Midstream energy partnerships Holly Energy Partners, L.P. (NYSE:HEP) and Magellan Midstream Partners, L.P. (NYSE:MMP) both have impressive histories when it comes to rewarding investors with distribution increases. Holly's streak is up to 13 consecutive years while Magellan's is at 17 years. Holly's 7.2% yield, however, is over two percentage points higher than what Magellan offers, but that doesn't necessarily mean you should jump on the higher yield.

Thanks mom

Holly Energy is controlled by general partner HollyFrontier Corp (NYSE:HFC). That's been a net benefit as HollyFrontier has been selling fee-based assets to Holly Energy, known as a drop-down in the partnership space, to fuel its growth. That's meant that Holly Energy, with its $2.2 billion market cap, hasn't had to look hard to find acquisitions.

A man standing in front of pipeline infrastructure.

Image source: Getty Images.

But this relationship comes with a cost. Holly Energy has to pay parent HollyFrontier a management fee and incentive payments based on the growth of its distribution. Those incentive payments increase the partnership's cost of capital, making future growth spending more costly. That's a big issue because the limited partnership structure is specifically designed to pass income through to unitholders. In other words, Holly Energy has to tap the capital markets (selling debt and new units) to fund its growth plans.

That leads to a second notable point. Holly Energy's debt to EBITDA ratio has risen significantly over the last year or so. This is a mixed blessing since the added leverage helped to fund acquisitions that will keep the distribution growing. For reference, Holly's distribution has grown at an annualized rate of around 6% over the past decade -- roughly twice the historical rate of inflation growth. But more leverage means more risk and it also limits the partnership's ability to ink new deals.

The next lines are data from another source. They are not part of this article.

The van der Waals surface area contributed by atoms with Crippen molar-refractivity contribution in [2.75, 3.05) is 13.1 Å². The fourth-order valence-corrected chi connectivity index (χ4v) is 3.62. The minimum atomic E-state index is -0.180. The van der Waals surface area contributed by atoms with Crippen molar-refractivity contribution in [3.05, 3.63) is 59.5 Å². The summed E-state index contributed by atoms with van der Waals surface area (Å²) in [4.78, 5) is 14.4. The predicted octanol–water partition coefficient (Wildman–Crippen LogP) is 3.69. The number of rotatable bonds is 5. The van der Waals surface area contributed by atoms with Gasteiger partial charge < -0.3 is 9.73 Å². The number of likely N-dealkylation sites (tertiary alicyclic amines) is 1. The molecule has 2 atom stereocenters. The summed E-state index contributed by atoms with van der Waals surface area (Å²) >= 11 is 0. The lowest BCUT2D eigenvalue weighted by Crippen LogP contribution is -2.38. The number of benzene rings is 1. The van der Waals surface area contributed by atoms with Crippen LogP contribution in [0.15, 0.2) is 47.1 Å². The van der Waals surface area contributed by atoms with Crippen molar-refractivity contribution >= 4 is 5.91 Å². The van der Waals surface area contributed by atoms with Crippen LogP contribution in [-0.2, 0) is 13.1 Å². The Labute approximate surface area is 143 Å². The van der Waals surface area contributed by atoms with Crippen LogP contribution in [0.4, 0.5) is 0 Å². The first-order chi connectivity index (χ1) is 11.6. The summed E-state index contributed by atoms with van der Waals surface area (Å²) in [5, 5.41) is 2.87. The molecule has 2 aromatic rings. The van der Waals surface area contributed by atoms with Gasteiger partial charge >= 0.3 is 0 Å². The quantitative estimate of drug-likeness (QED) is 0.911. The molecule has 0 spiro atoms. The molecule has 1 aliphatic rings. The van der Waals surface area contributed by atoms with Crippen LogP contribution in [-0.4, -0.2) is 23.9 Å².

An image depicting HollyFrontier and Holly Energy Partners' parent/child relationship.

Holly's relationship with HollyFrontier. Image source: Holly Energy Partners, L.P.

None of this is to suggest that Holly Energy Partners is a bad investment, but these facts are important when you consider the 7.2% yield and compare Holly to Magellan.

Bigger but faster growing

Magellan's business is largely fee-based, just like Holly's. However, it's $16 billion market cap makes it a much bigger entity. Magellan, then, needs bigger deals and spending to keep its business growing. To put some numbers on that, Holly expects to spend as much as $40 million in 2017 on capital projects. Magellan's looking to spend $600 million.

Magellan, however, doesn't have a general partner -- it needs to find new deals on its own. So far that hasn't been a problem. And, even at $16 billion, relatively small deals can still move the needle. What Magellan doesn't have to do is pay a general partner incentive fees, so its cost of capital is lower than Holly's. The partnership's 5% yield also helps to keep costs down, since it doesn't have to pay as much as Holly on each new unit it issues.

A chart showing Magellan's debt to EBITDA over time with written statistics about its financial condition.

Magellan is big on being financially conservative. Image source: Magellan Midstream Partners.

In addition to this, Magellan has traditionally taken a conservative approach to leverage. It's debt to EBITDA ratio sits at the low end of the industry. Not only does this keep interest expense low, but it also gives Magellan plenty of flexibility to fund growth without worrying about weighing itself down with debt payments.

But there's another end result you'll want to note. Magellan's distribution has grown at an annualized rate of 11% over the past decade. It's currently targeting 8% growth for 2017 and 2018, but once you start to compound that, the annualized rate begins to tick higher over time. In other words, Magellan's lower cost of capital and lower leverage have led to higher distribution growth than peer Holly Energy.

What do you really want

Don't underestimate the impact of this. A decade ago Holly's quarterly distribution was $0.3525 per unit. It's most recent distribution was $0.6325, a nearly 80% increase. Magellan's quarterly distribution, meanwhile, went from $0.315 per unit a decade ago to $0.89 -- an increase of more than 180%! A big part of that difference can be found in the fact that Magellan doesn't have to deal with incentive distributions, and its low leverage allows more income to flow through to unitholders. If finding a high yield is important to you, then you might favor Holly Energy Partners. But if you want a mix of yield and growth, then Magellan's 5% yield and higher distribution growth will probably be more appealing. My pick between this pair? Magellan.

Reuben Gregg Brewer has no position in any of the stocks mentioned. The Motley Fool recommends Magellan Midstream Partners. The Motley Fool has a disclosure policy.